MEK: Calling for a Regime Change
Early Monday, activists reported that protests that began in southwestern Iran last week have spread to the capital Tehran, defying the regime’s efforts to suppress the upheaval with a security force raid.
Protest in Tehran
On that day, protesters went to the streets in numerous areas of the capital. Hundreds of protesters blocked roadways to suppress oppressive forces from coming and chanted slogans against Supreme Leader Ayatollah Ali Khamenei.
Protests began earlier this month in the oil-rich province of Khuzestan in the southwest. Parts of the province are experiencing major water and power shortages due to the mismanage of the mullahs. Iran’s hydropower network is collapsing under the strain of drought and decades of official incompetence and corruption, according to regime critics.
Deliver water via tanker
The provincial water and electricity agency is compelled to deliver water via tanker to around 1000 communities throughout the province, which is obviously insufficient and, in many cases, does not even satisfy one day’s needs.
About a third of the country’s current water resources should flow naturally to Khuzestan province, but since the early 1980s, various destructive projects in the Karun and Dez springs have been implemented, and now a large portion of the water from these two rivers is directed to the provinces of Isfahan and Yazd.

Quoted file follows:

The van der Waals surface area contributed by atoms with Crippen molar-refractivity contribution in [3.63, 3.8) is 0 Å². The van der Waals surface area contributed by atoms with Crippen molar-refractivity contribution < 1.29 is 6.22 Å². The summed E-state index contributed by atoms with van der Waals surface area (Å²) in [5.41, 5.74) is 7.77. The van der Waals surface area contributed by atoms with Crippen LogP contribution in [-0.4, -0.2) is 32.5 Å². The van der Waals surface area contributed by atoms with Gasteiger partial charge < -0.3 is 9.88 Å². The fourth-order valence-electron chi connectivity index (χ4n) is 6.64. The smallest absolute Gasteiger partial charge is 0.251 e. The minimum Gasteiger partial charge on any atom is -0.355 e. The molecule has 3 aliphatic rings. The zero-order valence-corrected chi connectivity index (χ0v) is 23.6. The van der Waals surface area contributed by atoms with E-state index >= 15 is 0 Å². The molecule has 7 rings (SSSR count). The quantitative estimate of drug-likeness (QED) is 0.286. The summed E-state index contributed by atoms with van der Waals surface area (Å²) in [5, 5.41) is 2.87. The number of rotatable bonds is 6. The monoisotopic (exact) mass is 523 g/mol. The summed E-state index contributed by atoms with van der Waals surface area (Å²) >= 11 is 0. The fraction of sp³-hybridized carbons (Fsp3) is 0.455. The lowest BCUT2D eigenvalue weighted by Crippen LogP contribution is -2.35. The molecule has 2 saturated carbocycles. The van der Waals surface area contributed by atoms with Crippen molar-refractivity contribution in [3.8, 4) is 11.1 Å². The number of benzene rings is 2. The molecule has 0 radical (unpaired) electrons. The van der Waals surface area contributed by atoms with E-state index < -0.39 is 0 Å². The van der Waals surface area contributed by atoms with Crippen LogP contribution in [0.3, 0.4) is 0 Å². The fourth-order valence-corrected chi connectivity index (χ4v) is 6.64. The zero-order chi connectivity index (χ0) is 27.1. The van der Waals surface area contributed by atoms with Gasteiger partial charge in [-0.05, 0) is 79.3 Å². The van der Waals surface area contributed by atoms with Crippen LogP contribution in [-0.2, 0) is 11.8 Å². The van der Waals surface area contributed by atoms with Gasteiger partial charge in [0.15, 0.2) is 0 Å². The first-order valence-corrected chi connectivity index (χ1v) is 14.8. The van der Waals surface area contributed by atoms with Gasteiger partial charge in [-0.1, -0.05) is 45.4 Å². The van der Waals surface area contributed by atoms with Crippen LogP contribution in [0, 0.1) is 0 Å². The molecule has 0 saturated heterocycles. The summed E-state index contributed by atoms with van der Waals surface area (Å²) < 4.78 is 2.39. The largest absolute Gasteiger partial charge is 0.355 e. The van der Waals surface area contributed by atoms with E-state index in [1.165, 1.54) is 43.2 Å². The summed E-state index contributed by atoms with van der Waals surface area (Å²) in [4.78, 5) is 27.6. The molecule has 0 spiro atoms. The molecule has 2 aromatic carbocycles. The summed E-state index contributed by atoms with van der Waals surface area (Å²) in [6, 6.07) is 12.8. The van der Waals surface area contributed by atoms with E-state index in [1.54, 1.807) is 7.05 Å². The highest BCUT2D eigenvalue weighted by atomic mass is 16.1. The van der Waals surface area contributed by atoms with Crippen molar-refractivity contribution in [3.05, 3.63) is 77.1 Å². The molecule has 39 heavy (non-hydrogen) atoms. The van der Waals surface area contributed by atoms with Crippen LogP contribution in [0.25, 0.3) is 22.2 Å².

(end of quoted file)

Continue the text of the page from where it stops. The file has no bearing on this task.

The transfer of Khuzestan water
Many residents of this province believe that one of the most significant causes of water scarcity is the transfer of Khuzestan water to Iran’s central plateau. Furthermore, the mismanagement of water supplies has aggravated the drought, leaving the populace thirsty.
People on the street calling for the regime’s overthrow
Hadi, a 49-year-old engineer, claimed to be one of “thousands” of people on the street calling for the regime’s overthrow and Khamenei’s death. Despite the presence of security officers, there were no reports of violence.
“There is no end to these protests,” Hadi remarked, adding that the protests had expanded beyond water scarcity. “I believe they will go on tonight, tomorrow, and over the next few days… Peace, democracy, and independence are what the Iranian people desire.”
Protests could result in a new government crackdown if they continue. “They are so savage,” Hadi remarked.
The military dispatched
However, with the military dispatched to the southwest to deal with the Khuzestan protests and the government in the midst of a presidential transition, the authorities in Tehran may be more cautious. “They are not interested in showing their violence,” Hadi explained.
According to Amnesty International, at least eight people have been murdered in the protests so far, including at least one police officer.
The 1988 Massacre
Although both Khamenei and outgoing President Hassan Rouhani have acknowledged the demonstrators’ right to protest, the administration has accused criminals, opportunists, and separatists of the violence.
The upheaval comes as President-elect Ebrahim Raisi prepares to assume office next month. Raisi is a hardliner nicknamed “The Butcher” for his role in mass executions while serving as head of the Iranian court in 1988.